Why are there many vaccinated kids in measles outbreaks?
As usual, the answer is in the proper analysis of data.
A Fraud and Its Victims
In 1998, a team of researchers in Great Britain published a study examining the relationship between the MMR (measles, mumps, rubella) vaccine and autism. Or, as the study paper put it, “We identified associated gastrointestinal disease and developmental regression in a group of previously normal children, which was generally associated in time with possible environmental triggers.” One of those triggers was the MMR vaccine.
If you clicked on the link to the paper, you might have noticed the paper is retracted. It was retracted because it was found to be fraudulent, filled with inaccuracies and with questionable ethics practices. Nevertheless, the damage was done. Anti-vaccine organizations and activists showcased the study and its authors as evidence that vaccines cause autism.
In 2017, one of the principal investigators of the fraudulent 1998 study traveled to Minnesota. He met with parents in the Somali refugee community there. He allegedly explained to them his concerns about the MMR vaccine, and they believed him. Soon thereafter, MMR vaccine coverage for young children dropped. Not too long after that, a measles epidemic hit the community hard.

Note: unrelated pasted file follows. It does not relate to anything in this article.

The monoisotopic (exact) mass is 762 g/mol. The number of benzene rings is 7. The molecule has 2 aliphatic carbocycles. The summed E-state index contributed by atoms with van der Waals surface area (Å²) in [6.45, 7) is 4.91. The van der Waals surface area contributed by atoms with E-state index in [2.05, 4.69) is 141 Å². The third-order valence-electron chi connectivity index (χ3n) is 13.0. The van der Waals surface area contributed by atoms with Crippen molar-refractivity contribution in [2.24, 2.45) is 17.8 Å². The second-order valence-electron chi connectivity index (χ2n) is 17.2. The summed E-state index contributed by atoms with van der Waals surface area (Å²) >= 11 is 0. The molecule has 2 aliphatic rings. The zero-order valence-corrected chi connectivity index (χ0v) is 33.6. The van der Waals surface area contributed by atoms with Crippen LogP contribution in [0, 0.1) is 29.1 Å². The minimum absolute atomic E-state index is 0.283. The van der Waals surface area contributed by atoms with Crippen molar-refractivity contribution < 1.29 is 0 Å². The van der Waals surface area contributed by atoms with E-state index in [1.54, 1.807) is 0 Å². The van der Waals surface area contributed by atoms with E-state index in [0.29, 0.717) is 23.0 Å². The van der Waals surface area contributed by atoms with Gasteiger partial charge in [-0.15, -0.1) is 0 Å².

A Reasonable Fear
Why were parents concerned? First, their children were being diagnosed with a condition that was new to them: Autism. In many developing nations around the world — and in cultures where science and biology are not easily attainable as they are in the American educational system — the idea of autism is hard to understand.
Autism occurs on a spectrum, with some autistic people showing more developmental delay/disability than others. If you did not know that autism was a thing, you might think of a severely disabled autistic person as “brain damaged.” And you might think of a functional…